Animal Defenders International

 

Animal Defenders International

ADI takes monkeys to sanctuary as Europe considers new rules for experiments on primates

Posted: 22 December 2009. Updated: 16 April 2015

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The Europe-wide rules for animal experimentation are currently being revised for the first time in almost twenty years.

After a year of discussion, compromise regulations are being finalised in trialogue discussions between the European Parliament, European Commission and Council of Ministers. The new Directive will replace Directive 86/609.

The European Commission had proposed restrictions on how monkeys could be used in experiments and measures to stop the capture of wild monkeys by dealers supplying EU laboratories. ADI has been dismayed to see these mild proposals seriously weakened by the European Parliament and Council of Ministers.

Almost all laboratory monkeys are born of wild caught parents. This means that whilst laboratories claim not to use wild caught monkeys, the dealers that supply them are in fact constantly capturing animals from the wild to re-stock their breeding farms.

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Under Threat

Baloo, Betty and Boo, saved by ADI this week, were part of this trade. Their parents had been torn from the wild in Mauritius and were sold to Mazor Farm in Israel, who sold their offspring to the research facility that eventually handed them to ADI.

The Commission had proposed that the sale of monkeys born of wild caught parents to EU labs would be phased out in seven years. But this been delayed and may even be put off indefinitely. This means that thousands of monkeys will continue to be torn from the wild to satisfy European demand, a trade that is not sustainable. The IUCN has announced that all primate species are under threat – almost half are now either endangered or critically endangered.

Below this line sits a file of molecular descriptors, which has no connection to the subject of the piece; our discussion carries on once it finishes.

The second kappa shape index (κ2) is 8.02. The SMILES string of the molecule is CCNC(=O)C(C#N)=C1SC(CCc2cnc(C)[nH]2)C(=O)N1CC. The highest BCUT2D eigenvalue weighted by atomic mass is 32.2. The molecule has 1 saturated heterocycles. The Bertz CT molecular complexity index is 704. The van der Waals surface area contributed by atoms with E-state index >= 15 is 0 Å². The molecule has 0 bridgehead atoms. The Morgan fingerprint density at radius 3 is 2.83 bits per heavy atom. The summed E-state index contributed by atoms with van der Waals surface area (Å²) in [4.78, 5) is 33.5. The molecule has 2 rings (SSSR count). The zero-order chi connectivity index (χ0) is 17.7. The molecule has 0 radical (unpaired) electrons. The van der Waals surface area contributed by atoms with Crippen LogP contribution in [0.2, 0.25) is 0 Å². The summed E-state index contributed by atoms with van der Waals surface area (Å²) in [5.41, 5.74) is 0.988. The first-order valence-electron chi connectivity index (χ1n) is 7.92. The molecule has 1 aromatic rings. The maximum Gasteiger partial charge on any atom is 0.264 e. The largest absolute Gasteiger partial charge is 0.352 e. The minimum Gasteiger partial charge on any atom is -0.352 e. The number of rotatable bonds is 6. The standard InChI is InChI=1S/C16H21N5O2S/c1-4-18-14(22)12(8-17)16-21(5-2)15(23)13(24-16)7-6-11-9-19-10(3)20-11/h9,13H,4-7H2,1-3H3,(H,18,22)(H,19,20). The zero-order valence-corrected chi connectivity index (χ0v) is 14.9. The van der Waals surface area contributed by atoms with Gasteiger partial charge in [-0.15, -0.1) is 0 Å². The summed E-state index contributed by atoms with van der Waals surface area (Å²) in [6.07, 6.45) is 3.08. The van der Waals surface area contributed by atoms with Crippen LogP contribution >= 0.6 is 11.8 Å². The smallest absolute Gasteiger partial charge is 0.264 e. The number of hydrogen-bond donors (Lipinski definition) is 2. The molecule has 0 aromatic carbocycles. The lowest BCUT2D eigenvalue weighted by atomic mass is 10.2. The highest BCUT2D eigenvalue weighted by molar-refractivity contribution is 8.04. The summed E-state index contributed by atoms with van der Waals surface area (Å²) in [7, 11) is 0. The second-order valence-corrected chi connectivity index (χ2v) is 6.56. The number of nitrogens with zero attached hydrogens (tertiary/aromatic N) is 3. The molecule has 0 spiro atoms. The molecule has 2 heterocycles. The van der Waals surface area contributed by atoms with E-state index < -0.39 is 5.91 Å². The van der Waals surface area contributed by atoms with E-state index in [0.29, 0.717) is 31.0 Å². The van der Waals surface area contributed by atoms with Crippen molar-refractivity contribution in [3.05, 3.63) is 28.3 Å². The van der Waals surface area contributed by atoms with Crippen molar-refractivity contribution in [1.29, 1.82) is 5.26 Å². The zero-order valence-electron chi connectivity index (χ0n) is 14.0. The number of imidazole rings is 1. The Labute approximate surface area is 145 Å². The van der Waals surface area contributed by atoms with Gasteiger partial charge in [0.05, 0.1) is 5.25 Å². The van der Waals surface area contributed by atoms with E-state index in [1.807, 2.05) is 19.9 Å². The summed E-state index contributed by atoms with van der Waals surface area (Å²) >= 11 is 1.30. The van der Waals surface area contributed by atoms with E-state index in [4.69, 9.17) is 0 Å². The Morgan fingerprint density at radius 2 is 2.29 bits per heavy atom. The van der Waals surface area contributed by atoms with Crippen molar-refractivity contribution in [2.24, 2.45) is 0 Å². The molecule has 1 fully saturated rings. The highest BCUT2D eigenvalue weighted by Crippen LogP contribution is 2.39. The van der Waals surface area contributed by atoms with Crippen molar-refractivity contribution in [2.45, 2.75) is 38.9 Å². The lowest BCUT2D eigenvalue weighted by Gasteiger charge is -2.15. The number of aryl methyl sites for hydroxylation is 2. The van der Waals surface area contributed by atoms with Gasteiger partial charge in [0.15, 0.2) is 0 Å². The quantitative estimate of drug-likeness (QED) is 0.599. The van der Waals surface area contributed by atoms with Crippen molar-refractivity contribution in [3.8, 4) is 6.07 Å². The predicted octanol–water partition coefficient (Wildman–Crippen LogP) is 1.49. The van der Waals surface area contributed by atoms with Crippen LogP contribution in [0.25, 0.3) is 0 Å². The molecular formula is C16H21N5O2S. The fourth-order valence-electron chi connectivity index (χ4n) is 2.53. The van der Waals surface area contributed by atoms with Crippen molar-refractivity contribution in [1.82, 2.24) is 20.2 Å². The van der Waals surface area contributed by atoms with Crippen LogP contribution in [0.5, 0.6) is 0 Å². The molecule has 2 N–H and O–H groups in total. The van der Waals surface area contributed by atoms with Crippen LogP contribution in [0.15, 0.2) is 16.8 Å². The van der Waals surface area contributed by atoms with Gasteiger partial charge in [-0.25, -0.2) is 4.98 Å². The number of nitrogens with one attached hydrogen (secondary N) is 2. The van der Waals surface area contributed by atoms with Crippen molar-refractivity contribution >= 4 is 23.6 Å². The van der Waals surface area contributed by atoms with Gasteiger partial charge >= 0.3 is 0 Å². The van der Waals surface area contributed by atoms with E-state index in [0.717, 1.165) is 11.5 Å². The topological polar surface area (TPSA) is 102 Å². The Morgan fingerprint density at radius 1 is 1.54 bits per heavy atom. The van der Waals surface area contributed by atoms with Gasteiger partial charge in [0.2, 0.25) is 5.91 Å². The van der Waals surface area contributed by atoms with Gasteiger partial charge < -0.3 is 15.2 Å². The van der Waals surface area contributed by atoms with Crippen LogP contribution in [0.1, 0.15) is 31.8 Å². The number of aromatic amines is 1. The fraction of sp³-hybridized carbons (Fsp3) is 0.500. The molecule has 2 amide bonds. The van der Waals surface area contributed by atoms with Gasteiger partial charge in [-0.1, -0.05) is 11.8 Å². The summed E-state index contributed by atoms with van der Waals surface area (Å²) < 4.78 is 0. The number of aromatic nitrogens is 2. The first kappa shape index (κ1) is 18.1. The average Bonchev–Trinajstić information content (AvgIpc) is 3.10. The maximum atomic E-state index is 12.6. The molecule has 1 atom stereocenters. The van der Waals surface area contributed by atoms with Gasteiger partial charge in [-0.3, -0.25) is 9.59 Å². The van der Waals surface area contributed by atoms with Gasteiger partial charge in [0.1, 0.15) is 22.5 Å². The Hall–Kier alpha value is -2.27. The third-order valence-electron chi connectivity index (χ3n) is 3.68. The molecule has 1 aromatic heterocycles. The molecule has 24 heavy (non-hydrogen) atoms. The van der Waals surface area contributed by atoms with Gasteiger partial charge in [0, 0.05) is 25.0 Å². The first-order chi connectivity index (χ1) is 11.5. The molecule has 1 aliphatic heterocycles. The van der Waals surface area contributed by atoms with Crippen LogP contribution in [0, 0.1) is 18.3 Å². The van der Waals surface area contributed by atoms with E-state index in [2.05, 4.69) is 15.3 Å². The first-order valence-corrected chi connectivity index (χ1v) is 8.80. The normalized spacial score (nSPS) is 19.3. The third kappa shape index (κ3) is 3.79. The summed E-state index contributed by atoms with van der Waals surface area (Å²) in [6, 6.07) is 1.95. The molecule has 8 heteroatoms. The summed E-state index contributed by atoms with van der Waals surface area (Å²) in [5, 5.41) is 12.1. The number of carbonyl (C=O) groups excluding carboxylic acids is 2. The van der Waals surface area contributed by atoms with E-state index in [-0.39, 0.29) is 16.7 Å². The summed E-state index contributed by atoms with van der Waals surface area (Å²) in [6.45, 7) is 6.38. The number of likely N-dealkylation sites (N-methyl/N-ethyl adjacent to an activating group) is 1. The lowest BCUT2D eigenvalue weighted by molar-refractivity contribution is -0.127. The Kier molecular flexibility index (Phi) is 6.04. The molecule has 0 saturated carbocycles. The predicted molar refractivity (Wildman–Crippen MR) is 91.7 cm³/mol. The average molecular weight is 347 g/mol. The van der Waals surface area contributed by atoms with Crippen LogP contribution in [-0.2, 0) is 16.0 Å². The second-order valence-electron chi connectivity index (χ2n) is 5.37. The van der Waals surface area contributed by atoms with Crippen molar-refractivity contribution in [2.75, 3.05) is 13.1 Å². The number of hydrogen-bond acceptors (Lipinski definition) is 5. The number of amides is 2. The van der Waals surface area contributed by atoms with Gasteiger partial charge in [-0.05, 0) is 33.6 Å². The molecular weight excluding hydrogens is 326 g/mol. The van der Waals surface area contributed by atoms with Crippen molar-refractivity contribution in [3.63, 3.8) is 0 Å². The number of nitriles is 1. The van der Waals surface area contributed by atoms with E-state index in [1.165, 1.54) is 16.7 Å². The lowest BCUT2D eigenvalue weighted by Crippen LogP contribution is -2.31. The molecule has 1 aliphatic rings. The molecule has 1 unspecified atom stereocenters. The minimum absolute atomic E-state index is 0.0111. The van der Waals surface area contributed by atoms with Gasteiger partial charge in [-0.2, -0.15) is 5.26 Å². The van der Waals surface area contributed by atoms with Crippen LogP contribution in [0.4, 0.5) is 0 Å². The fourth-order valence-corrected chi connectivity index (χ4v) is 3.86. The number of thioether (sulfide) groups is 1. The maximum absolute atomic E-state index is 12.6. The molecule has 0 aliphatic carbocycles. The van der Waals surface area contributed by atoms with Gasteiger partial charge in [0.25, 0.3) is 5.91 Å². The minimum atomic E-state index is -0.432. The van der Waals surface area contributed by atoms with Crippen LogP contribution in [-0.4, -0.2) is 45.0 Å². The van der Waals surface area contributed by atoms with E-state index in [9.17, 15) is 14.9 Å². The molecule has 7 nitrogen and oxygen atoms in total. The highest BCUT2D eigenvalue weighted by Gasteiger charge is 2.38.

Home for Christmas

Tim Phillips: “Against all the odds, three little monkeys have a future and will grow old climbing trees and at play. We hold very different views to the laboratory that handed over these animals but appreciate that we were able to come together for the sake of these animals. I hope that the politicians reviewing regulations for laboratory animals will see these animals and appreciate that they have real lives in their hands and consider serious protection measures.”

ADI will be funding the care of the monkeys for the rest of their lives: this includes construction and upkeep of the enclosures, food and nutrition, and vetenary services. We can’t do this without your help.

ADI would like to thank PBS International for its help in organising the transportation of the monkeys; and Djurrattsalliansen and Behind Closed Doors who wrote to the laboratory and alerted ADI to the monkeys.

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